A medium-sized snake, with a short, stocky body. Largest Egyptian specimen has a total length of 530 mm, up to 750 mm elsewhere. Tail short, tail / total length = 0.09-0.12. It has 12-15 supralabials; eye moderate, separated from supralabials by 3-4 scales, pupil vertical; scales on dorsal side of head moderate, 13-15 interorbitals; dorsals strongly keeled, 31-35 scale rows around mid-body; 174-205 ventrals, 42-52 single subcaudals; anal entire. Dorsum buffish gray, with a mid-dorsalseries of dark-edged pale-gray saddles, interspersed with large rufous-brown blotches; a lateral series of smaller dark spots; dorsal side of head plain brownish; a diagnostic broad, dark-gray band, from the eye to corner of mouth. Venter white.
It grows to a maximum total length (body + tail) of 75 cm (30 in).
It is found in the Middle East in Sinai, Israel, and Jordan. On the Arabian Peninsula it has been recorded from Saudi Arabia, Yemen, and Oman. In Africa it occurs in eastern Egypt east of the Nile and as far south as the 24th parallel.
It occurs in rocky deserts, from sea level to altitudes as high as 2,500 m (8,200 ft). It is not found in sandy deserts.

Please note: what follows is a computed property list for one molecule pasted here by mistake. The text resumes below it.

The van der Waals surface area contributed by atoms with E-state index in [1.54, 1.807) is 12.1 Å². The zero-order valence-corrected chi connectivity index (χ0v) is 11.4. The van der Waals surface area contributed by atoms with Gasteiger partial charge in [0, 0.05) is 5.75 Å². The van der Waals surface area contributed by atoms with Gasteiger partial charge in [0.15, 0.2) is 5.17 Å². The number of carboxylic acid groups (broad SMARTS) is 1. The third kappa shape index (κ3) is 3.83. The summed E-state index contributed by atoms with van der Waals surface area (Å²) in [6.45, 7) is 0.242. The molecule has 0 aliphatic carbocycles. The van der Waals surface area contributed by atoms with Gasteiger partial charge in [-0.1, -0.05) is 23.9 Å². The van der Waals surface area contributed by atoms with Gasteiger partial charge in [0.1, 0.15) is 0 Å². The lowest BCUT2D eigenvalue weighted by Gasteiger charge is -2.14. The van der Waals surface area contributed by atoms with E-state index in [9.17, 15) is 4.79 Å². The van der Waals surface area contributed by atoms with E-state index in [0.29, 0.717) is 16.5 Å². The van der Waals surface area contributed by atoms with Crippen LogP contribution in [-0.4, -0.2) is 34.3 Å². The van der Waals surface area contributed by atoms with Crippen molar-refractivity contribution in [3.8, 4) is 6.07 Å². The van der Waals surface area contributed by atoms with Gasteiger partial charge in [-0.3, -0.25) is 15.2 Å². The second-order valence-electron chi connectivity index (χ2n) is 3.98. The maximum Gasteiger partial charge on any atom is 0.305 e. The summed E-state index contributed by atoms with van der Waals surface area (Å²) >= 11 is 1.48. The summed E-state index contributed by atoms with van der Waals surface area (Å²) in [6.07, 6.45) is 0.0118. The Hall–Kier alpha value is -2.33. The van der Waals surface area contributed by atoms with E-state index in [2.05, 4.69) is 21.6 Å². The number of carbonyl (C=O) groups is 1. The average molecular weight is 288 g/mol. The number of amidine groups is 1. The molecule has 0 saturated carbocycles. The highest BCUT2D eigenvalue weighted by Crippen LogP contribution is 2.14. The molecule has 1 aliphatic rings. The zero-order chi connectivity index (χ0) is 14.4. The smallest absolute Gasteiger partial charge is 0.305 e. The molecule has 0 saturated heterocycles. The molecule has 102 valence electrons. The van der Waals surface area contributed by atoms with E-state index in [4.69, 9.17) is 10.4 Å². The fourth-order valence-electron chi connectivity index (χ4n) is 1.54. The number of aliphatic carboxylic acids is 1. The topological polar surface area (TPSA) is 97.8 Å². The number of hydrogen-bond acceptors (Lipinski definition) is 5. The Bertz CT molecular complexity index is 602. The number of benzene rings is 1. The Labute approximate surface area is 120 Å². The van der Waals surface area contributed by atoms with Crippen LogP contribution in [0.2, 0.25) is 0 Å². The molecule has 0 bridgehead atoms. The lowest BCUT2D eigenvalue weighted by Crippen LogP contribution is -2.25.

In order to maintain nomenclatural stability, Stimson (1974) proposed that E. coloratus be validated over E. froenata. The ICZN subsequently gave coloratus precedence over froenata by use of its plenary powers.
The Eastern Desert and Sinai. Widespread, but uncommon, in the Eastern Desert; the southernmost record known from Egypt is from Bir Abraq (UMMZ 181529). However, Joger (1987) reports the species further south from northeast Sudan. In Sinai it is fairly common, but is lacking from the dune fields of the north. Venomous to humans.
Eastern Egypt and Sudan, and Arabia.
A species of rocky mountainous country, typically found on rather steep slopes with boulders, on ledges, cliffs and rocky wadis. Often near or in oases and near water sources. In South Sinai found up to 2,000 m, and probably reaches higher altitudes. Nocturnal and crepuscular, most active at or just after sunset.
Nocturnal and crepuscular, most active at or just after sunset.
Fairly common and widespread